In the early era of Hip-Hop the teens and young adults gave themselves titles like Grandmaster Flash, Grandmaster D and so on. It is still unclear if these were names that were inspired more by Kung-Fu films, or chess, but something new was happening. Rap crews named themselves the Wu-Tang Clan and DJ’s like Mixmaster Ice (of U.T.F.O. towering on stage above the rappers in a ninja outfit. It was all very hard to ignore, and hypnotic to almost anyone who saw it. Other Hip-Hop artists out there notable for showing an influence of martial arts philosophy and culture include Andre Nickatina, Jeru The Damaja, Afu-Ra, DJ Q-Bert and Beastie Boys DJ Mixmaster Mike.

 

Rap crew U.T.F.O. with Mixmaster Ice in front rocking a ninja suit, 1985.

Chess, first and foremost in many people's minds is about strategy. The word strategy comes from the Latin root word strategos meaning “leader of the army”.

The logo for revolutionary rap group dead prez is the I-Ching. The I-Ching (The Book of Changes)  is an ancient divination text going back to 1000 BC. It is  a book of various symbols that have rich meaning and various interpretations. The Dead Prez logo is of  hexagram, shi, meaning “Leader” or “the army”. Each hexagram is composed of “inner” and “outer” trigrams. The inner trigram represents water and the outer represents earth.

This idea of being grounded like earth, but flow like water was made popular in America by Bruce Lee. Within the world of jiu-jitsu, they have positions known as closed guards and open guards. In chess, there are positional developments known as open and closed games. In both arts, one must be clear about the differences and understand the importance of how and where to be strong and how and where to flow. These are continuous themes within martial arts and chess.

In part two, we will look more into this relationship between Hip-Hop and martial arts.  We have much more to explore.


Adisa Banjoko is Founder of the Hip-Hop Chess Federation (HHCF). The HHCF is the world's first non-profit 501(c)3 to promote music, chess and martial arts to teach nonviolence at-risk youth. RZA is the organization's HHCF Chess Champion and Director of Outreach. For more information visit www.hiphopchess.com .

FULL DOWNLOAD: Street Games Vol. 1

CLICK LINK BELOW THE COVER ART 

 

HHCF Street Games Vol. 1  FULL DOWNLOAD HERE 

HHCF Street Games Vol. 1 FULL DOWNLOAD HERE 

HHCF Philosophy of The Chess Clock

 

HHCF Philosophy of The Chess Clock

By: Adisa Banjoko, Founder Hip-Hop Chess Federation

Walking lost in the hood, like what are you looking for?/'Cause when you got a second to live, you want a second more- Quadir Lateef feat. Jasiri X, Chess Clock

The first HHCF event was held February 23rd, 2007 at the Martin Luther King Jr. Library in San Jose, CA. A lot of really amazing people from the Hip-Hop and the chess and martial arts world were on hand. Some among them include then IM now GM Vinay Bhat, rapper Casual from Hieroglyphics, filmmaker Kevin Epps, and jiu jitsu fighters Paul Schreiner , Alan “Gumby” Marques and Denny “300” Prokopos.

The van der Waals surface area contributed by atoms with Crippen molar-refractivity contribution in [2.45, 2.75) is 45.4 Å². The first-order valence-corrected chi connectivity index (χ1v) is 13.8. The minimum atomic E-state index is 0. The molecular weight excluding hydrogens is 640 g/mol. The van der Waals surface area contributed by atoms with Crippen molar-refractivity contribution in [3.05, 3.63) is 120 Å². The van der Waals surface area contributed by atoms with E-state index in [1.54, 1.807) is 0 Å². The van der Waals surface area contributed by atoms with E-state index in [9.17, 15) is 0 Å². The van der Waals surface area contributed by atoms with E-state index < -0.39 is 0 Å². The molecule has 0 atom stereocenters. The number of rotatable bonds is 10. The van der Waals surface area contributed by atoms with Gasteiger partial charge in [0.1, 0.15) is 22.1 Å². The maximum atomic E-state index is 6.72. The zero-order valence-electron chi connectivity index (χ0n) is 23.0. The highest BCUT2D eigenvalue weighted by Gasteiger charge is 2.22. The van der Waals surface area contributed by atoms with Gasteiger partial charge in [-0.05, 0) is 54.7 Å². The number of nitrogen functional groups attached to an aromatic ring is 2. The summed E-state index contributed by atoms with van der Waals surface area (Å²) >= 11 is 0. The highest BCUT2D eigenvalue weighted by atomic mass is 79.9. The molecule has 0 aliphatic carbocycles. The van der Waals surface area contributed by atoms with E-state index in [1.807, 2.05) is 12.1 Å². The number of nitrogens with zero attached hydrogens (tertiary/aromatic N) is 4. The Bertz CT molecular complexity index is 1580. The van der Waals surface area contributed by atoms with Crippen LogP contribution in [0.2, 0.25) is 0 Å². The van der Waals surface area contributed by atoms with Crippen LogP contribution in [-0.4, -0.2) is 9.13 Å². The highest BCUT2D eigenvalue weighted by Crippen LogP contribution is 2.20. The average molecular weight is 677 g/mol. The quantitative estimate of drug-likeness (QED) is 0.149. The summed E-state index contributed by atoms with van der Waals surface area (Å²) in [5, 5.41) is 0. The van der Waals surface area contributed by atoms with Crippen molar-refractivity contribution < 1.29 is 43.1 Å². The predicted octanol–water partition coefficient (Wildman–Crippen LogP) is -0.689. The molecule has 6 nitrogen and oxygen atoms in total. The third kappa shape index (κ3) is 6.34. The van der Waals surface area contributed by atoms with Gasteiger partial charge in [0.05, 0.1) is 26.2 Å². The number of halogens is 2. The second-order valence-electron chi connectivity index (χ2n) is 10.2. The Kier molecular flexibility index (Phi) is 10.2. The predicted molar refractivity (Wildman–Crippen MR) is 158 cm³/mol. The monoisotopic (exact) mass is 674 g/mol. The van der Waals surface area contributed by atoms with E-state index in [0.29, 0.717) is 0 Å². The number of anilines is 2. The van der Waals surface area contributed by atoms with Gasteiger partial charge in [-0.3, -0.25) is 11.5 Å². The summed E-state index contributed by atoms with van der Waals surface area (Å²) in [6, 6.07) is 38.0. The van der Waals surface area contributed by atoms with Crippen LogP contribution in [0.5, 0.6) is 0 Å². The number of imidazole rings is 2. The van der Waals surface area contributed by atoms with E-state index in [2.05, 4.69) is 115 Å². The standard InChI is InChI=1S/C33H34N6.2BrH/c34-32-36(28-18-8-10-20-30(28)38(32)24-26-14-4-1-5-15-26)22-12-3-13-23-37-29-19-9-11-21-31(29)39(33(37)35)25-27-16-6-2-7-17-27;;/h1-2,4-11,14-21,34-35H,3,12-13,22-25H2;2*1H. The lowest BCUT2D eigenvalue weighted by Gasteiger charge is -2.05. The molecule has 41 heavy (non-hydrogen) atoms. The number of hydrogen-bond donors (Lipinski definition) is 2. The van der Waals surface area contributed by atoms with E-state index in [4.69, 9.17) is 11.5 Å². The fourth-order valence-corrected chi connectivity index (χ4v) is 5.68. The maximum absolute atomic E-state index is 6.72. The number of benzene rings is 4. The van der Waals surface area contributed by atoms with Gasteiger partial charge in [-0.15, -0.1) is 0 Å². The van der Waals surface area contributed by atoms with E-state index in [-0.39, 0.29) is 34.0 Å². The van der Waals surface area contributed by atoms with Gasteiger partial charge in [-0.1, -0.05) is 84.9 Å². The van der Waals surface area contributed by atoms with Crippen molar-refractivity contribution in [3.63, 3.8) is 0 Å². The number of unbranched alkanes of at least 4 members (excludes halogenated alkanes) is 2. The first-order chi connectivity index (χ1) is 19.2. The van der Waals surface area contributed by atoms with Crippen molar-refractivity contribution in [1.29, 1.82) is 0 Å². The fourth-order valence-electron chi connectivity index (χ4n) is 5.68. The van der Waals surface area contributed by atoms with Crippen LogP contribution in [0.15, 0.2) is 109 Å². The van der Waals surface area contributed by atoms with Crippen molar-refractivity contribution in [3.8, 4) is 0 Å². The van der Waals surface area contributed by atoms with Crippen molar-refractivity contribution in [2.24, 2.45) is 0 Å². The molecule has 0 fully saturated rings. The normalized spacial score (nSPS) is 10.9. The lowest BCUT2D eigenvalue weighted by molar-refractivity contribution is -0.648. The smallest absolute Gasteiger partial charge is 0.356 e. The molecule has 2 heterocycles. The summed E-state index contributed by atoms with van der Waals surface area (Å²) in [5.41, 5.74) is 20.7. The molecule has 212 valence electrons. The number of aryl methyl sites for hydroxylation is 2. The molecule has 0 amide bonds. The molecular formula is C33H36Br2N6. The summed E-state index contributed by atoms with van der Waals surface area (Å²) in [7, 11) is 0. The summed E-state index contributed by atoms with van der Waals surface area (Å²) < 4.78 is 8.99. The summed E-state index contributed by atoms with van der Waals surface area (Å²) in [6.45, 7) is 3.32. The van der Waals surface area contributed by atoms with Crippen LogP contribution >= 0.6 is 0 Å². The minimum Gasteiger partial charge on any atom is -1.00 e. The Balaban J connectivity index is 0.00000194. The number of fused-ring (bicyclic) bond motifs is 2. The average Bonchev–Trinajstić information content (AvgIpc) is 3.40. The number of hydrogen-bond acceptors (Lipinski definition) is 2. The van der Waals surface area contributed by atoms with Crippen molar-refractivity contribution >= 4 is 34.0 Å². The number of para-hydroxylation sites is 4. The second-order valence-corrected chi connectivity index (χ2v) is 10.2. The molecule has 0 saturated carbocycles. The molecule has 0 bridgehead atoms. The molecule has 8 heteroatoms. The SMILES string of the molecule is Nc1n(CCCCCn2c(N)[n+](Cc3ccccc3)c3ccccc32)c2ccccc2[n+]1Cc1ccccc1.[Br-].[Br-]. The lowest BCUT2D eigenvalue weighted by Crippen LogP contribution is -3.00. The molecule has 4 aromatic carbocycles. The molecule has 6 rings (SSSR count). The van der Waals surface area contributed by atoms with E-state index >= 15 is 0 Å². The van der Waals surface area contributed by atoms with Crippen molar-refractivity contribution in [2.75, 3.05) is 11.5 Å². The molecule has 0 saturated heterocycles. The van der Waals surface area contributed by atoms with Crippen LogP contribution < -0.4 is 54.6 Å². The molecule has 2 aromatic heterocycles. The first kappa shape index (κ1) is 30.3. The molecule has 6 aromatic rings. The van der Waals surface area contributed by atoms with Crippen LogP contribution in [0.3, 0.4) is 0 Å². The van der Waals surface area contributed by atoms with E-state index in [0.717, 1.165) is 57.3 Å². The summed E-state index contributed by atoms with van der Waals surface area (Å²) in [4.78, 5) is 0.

One of the things that I recall most vividly (outside of the moment we all got kicked out for making so much noise- I love it!) was DJ QBert and Yogafrog walked in. QBert has a chess clock in hand and was like “This is the only way I like to play!” At that time, I had never really played on a clock , but I knew it turned up the pressure on the players. Later in the afternoon Vinay and Q were playing a series of games. At the close of one of them Vinay and Q were locked in a frantic focus and as he checkmated QBert and slapped the button there was one solitary second on the clock. Qbert was laughing almost in extacy holding the clock “Look!!! One second man, this is amazing!’” We were all in a balance of shock and awe. It was then that I realized the importance of bughouse and speed chess. It altered my cultural understanding of chess in America and the world.

For me chess is about fun more than anything. From the fun and the joy, everything else can evolve. But if you try to enforce kids to live and die by the checkmate in the beginning, kids burn out. I’ve seen parents grind their kids  through the chess tournament circuit in just a few years. Its like the kid was cursed for having a skill. For having a deep love for the pieces, their young minds were imprisoned on 64 squares. No philosophical angles can thrive when this happens. It is a tough line to walk on how hard and when to push your kids through the eras they want to quit any given sport (especially if they show promise).  As a spectator sport, chess games that go on for more than ten minutes lose the attention of all but the most hardcore lovers. While there is an authentic long term wisdom and straegy in the traditional longer games, in a fast food, smartphone, instant message America- most lose interest and in turn lose the wisdom and power of those games.

But almost all of us love a good game on the chess clock. It turns up the heat on our ideas. It forces us to show and prove our skills in 20, 15, 10, 5, 3, 2 minutes. Even the greatest classically trained chess players melt under the rays of the clocks heat. Its as equally beautiful as it is ominous. The clock reveals us. Time reveals all. The dedication you claim to whatever you say you are about will all be played out in time. Time ruins religious hoaxters and political jokesters. It reveals frauds in finance and faith. Nobody can escape its effect, but many try.